B.F. Huntley: The Story behind the Furniture Tycoon of Winston-Salem

When it comes to recalling industrial businessmen and innovators in Winston-Salem’s history, the name R.J. Reynolds usually comes to mind. R.J. Reynolds is well-known for his business savvy skills and for building the R.J. Reynolds Tobacco Company, which created Camel cigarettes, the first nationally popular cigarette in the United States. However, Mr. Reynolds is just one of the many men who have helped put Winston-Salem on the map.

During the 20th century, B.F. Huntley and his furniture company, B.F. Huntley Furniture Company, paved the way for the furniture industry in the southeast region of the United States.

“He is an industrial revolution success story that not many people know about. He wasn’t showy and did what he could to contribute to the community,” said Christy Cox Spencer. Spencer’s husband Will is the great grandson of B.F. Huntley. Together, the couple is on the mission to preserve Mr. Huntley’s story in the history of Camel City and in North Carolina. “We know the big names of people in our town’s history, but we don’t know all of the big names. B.F. Huntley is one of those big names that many people don’t know about.”

Born in 1863, Benjamin F. Huntley (B.F. Huntley), lost an arm in a cotton gin accident at the age of 19. He worked odd jobs in Virginia and in his home state of South Carolina until he landed in Winston-Salem in 1890. He started his career in the furniture industry as a traveling salesman for a furniture company in High Point. Eight years later, the Oakland Manufacturing Company was created between a partnership with Mr. Huntley, William P. Hill, and Madison D. Stockton. In 1906, the Oakland Manufacturing Company bought out the Winston Furniture Company, leading to the formation of the B.F. Huntley Furniture Company. After that, the company grew to become one of the largest bedroom and dining room furniture manufacturers in the US. In fact, the company included R.J. Reynolds as one of the stockholders.

During the company’s years in business, it saw great success and had doubled in size by 1920. Factories were built in what is now downtown Winston-Salem, one located on the corner of Patterson Avenue and 12th Street. In 1961, the B.F. Huntley Furniture Company ended its operations and was bought out by Thomasville Furniture Industries.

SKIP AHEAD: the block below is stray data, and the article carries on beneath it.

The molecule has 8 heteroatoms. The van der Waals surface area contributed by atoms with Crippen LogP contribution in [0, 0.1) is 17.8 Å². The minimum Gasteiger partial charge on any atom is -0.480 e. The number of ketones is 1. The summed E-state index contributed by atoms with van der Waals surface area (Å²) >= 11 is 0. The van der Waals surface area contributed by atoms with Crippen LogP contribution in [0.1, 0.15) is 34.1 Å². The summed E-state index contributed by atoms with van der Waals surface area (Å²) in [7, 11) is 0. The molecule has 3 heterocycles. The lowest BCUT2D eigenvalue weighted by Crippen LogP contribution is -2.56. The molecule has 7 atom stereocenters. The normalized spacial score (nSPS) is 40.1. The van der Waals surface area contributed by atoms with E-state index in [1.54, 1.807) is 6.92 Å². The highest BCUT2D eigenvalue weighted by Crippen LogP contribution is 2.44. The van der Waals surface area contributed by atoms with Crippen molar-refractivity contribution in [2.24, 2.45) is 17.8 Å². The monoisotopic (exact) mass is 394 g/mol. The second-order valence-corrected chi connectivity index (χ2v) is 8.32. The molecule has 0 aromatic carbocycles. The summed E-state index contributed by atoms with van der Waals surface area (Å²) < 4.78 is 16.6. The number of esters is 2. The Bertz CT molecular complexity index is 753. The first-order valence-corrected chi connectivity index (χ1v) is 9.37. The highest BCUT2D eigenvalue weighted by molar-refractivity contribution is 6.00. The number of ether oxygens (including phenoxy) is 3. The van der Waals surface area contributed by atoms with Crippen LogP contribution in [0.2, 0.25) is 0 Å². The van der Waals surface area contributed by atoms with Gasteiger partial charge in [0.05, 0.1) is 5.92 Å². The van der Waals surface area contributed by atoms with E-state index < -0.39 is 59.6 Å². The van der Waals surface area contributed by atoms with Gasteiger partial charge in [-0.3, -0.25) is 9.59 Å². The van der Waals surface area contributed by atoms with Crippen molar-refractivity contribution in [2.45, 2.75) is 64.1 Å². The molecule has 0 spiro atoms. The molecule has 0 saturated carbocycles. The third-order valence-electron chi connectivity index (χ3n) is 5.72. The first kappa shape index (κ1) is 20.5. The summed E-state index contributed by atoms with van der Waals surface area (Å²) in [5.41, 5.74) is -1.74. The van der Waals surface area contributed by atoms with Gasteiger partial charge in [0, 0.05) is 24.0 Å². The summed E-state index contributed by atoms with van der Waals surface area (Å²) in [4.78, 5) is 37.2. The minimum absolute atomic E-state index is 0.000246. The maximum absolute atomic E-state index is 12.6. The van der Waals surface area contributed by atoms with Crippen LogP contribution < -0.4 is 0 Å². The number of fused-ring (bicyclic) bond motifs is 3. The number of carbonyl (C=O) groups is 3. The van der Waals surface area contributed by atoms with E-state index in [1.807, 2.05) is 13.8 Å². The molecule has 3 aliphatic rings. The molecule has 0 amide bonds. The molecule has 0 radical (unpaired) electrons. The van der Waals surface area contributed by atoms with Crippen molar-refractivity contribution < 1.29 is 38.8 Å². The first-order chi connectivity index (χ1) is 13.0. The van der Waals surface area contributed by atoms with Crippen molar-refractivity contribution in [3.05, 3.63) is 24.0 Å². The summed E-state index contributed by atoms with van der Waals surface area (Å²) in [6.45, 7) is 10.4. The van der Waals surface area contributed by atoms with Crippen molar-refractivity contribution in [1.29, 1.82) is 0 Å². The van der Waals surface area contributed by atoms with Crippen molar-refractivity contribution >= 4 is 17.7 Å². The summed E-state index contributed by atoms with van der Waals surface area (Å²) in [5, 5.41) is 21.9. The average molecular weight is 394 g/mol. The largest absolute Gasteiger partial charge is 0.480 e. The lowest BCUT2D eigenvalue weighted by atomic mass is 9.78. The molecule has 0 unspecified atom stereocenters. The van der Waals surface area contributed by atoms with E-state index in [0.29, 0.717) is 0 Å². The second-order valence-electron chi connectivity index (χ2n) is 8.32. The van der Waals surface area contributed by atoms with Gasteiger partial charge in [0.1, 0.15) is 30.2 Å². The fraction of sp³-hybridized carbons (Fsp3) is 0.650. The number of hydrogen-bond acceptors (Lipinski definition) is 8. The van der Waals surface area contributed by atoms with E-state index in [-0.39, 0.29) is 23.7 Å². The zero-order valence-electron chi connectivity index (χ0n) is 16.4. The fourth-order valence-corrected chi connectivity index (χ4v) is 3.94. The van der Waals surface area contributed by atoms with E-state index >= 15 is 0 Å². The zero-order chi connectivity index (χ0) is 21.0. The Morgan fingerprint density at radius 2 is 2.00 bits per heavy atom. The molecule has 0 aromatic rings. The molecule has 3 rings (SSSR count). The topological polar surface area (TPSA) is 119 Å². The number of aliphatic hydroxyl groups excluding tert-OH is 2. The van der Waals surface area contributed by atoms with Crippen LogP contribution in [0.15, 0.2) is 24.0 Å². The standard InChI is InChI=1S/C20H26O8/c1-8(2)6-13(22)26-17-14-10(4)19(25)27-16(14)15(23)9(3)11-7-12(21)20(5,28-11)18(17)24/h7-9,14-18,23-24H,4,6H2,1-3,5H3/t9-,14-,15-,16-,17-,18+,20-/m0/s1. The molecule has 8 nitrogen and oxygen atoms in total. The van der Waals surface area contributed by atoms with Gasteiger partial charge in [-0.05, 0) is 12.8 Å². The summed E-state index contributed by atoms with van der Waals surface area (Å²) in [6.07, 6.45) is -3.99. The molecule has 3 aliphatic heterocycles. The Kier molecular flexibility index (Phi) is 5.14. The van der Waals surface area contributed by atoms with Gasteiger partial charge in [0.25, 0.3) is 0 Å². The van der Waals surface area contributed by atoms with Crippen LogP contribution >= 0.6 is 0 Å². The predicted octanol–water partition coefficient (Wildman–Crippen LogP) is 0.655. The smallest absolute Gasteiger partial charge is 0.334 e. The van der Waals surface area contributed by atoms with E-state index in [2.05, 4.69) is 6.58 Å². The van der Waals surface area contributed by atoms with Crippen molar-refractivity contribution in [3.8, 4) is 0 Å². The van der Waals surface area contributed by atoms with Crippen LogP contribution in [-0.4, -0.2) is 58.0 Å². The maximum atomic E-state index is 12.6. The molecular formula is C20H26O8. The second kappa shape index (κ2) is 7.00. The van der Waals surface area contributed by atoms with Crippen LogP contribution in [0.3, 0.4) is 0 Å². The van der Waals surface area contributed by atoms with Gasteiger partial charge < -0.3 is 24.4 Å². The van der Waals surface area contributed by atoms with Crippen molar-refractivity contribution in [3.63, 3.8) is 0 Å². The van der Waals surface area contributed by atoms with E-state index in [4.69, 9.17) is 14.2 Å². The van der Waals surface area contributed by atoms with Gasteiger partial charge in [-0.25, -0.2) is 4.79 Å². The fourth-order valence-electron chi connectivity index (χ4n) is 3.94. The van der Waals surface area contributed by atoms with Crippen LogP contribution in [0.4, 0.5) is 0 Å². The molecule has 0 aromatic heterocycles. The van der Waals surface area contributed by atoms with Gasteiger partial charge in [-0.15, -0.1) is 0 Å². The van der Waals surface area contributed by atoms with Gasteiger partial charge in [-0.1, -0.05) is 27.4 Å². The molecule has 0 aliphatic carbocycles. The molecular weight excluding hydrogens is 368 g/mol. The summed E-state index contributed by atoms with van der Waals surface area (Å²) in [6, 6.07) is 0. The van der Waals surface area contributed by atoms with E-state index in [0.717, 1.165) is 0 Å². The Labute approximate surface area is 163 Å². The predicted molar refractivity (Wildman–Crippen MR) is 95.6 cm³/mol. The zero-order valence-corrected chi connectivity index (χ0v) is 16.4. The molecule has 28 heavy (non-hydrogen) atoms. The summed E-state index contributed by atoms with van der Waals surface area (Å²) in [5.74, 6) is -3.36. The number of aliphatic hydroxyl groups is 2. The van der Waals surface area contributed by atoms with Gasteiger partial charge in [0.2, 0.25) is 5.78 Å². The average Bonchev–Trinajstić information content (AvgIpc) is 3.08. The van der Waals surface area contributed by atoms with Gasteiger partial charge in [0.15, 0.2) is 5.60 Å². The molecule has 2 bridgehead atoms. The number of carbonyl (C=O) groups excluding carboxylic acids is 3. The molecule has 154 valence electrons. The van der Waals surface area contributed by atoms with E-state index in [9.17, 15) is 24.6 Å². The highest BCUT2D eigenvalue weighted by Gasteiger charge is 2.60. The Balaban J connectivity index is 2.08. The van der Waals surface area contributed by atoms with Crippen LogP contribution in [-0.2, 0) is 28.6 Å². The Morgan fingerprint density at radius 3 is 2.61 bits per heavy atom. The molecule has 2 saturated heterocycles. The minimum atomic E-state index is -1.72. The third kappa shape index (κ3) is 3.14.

“Mr. Huntley was an entrepreneur at his core, but also gave back to the community in various ways. During his life, there were no personal taxes to pay, so a majority of his wealth was used to buy property, homes, and land. In fact, the homes near his plants belonged to the hundreds of employees in his company.”

B.F. Huntley served on many committees and was active in the Baptist church. He donated the land to the NC Baptist Convention for them to build their hospital in Winston-Salem. This hospital soon became known as Baptist Hospital. In addition, Mr. Huntley became one of the first directors of the North Carolina Baptist Hospitals, Inc., and was a chairman of the hospital building committee.

“Mr. Huntley lived in what is now known as downtown Winston-Salem and invested in that area. He gave land to build the nursing school at Baptist Hospital. His farmland was located in the current Sherwood Forest area and he gave that land away for building different projects.”

He also participated in the building committee for First Baptist Church on West Fifth Street and was a trustee for Meredith College. Lastly, another of his numerous roles was president of the Winston-Salem Hotel Company who was owner of the Robert E. Lee hotel.

B.F. Huntley passed away in 1925 leaving behind a wife and children. Just a year before, in 1924, Mr. Huntley and his wife created their own version of the Reynolda House on 2900 Country Club Road. White stucco in a Georgian Revival style with a green tile roof was designed and landscaped by Charles Barton Keen and Thomas Sears, two people who also participated in the building of the Reynolda House.

Since his passing, Mr. Huntley’s daughter, Kathleen Huntley Spencer (Will Spencer’s grandmother), has been honoring his story and mark on Winston-Salem. Spencer and his wife, Christy, have continued on that mission. A historical marker has been placed to commemorate the site of his factory and the couple has also opened an Airbnb, The Huntley House, at Robert Hall in downtown Winston-Salem. They are also taking part in the revitalization of the Industry Hill neighborhood where Mr. Huntley’s old plant used to sit. In all of their endeavors, they are keeping B.F. Huntley’s entrepreneurial spirit and giving at its core, as well as his memorable stories, such as the time Mr. Huntley met Thomas Edison, Henry Ford, and Harvey Firestone.

“It wasn’t planned at all for them to meet. Mr. Edison, Mr. Ford, and Mr. Firestone were on a roadtrip through the Piedmont and had car trouble near Winston-Salem. Someone picked them up and brought them to Forsyth Country Club. While they were on their way, a welcoming party and luncheon were organized. It just so happens that Mr. Huntley was a part of that welcoming committee. He was at the right place at the right moment” said Spencer.

Thanks to his family’s efforts, the name B.F. Huntley will forever be cemented in the history of Winston-Salem and North Carolina.

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